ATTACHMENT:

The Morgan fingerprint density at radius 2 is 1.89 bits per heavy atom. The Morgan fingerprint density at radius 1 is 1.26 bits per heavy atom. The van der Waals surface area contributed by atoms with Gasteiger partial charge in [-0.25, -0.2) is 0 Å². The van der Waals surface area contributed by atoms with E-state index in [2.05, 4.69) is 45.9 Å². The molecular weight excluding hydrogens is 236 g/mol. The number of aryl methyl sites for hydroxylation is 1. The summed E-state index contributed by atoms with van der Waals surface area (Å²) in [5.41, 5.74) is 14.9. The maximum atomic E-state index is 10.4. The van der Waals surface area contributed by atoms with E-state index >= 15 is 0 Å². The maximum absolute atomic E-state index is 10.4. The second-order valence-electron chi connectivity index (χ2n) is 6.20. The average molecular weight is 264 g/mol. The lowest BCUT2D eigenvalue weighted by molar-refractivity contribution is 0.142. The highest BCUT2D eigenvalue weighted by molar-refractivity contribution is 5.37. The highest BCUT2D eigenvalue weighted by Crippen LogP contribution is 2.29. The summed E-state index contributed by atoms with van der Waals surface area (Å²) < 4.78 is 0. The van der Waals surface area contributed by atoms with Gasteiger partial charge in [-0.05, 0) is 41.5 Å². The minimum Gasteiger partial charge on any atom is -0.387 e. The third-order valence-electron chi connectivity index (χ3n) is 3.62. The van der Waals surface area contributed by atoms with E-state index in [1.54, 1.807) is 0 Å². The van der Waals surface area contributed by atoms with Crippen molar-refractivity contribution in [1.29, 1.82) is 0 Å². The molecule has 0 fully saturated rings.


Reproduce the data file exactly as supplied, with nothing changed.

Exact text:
The Morgan fingerprint density at radius 2 is 1.89 bits per heavy atom. The Morgan fingerprint density at radius 1 is 1.26 bits per heavy atom. The van der Waals surface area contributed by atoms with Gasteiger partial charge in [-0.25, -0.2) is 0 Å². The van der Waals surface area contributed by atoms with E-state index in [2.05, 4.69) is 45.9 Å². The molecular weight excluding hydrogens is 236 g/mol. The number of aryl methyl sites for hydroxylation is 1. The summed E-state index contributed by atoms with van der Waals surface area (Å²) in [5.41, 5.74) is 14.9. The maximum atomic E-state index is 10.4. The van der Waals surface area contributed by atoms with E-state index >= 15 is 0 Å². The maximum absolute atomic E-state index is 10.4. The second-order valence-electron chi connectivity index (χ2n) is 6.20. The average molecular weight is 264 g/mol. The lowest BCUT2D eigenvalue weighted by molar-refractivity contribution is 0.142. The highest BCUT2D eigenvalue weighted by molar-refractivity contribution is 5.37. The highest BCUT2D eigenvalue weighted by Crippen LogP contribution is 2.29. The summed E-state index contributed by atoms with van der Waals surface area (Å²) < 4.78 is 0. The van der Waals surface area contributed by atoms with Gasteiger partial charge in [-0.05, 0) is 41.5 Å². The minimum Gasteiger partial charge on any atom is -0.387 e. The third-order valence-electron chi connectivity index (χ3n) is 3.62. The van der Waals surface area contributed by atoms with E-state index in [1.54, 1.807) is 0 Å². The van der Waals surface area contributed by atoms with Crippen molar-refractivity contribution in [1.29, 1.82) is 0 Å². The molecule has 0 fully saturated rings.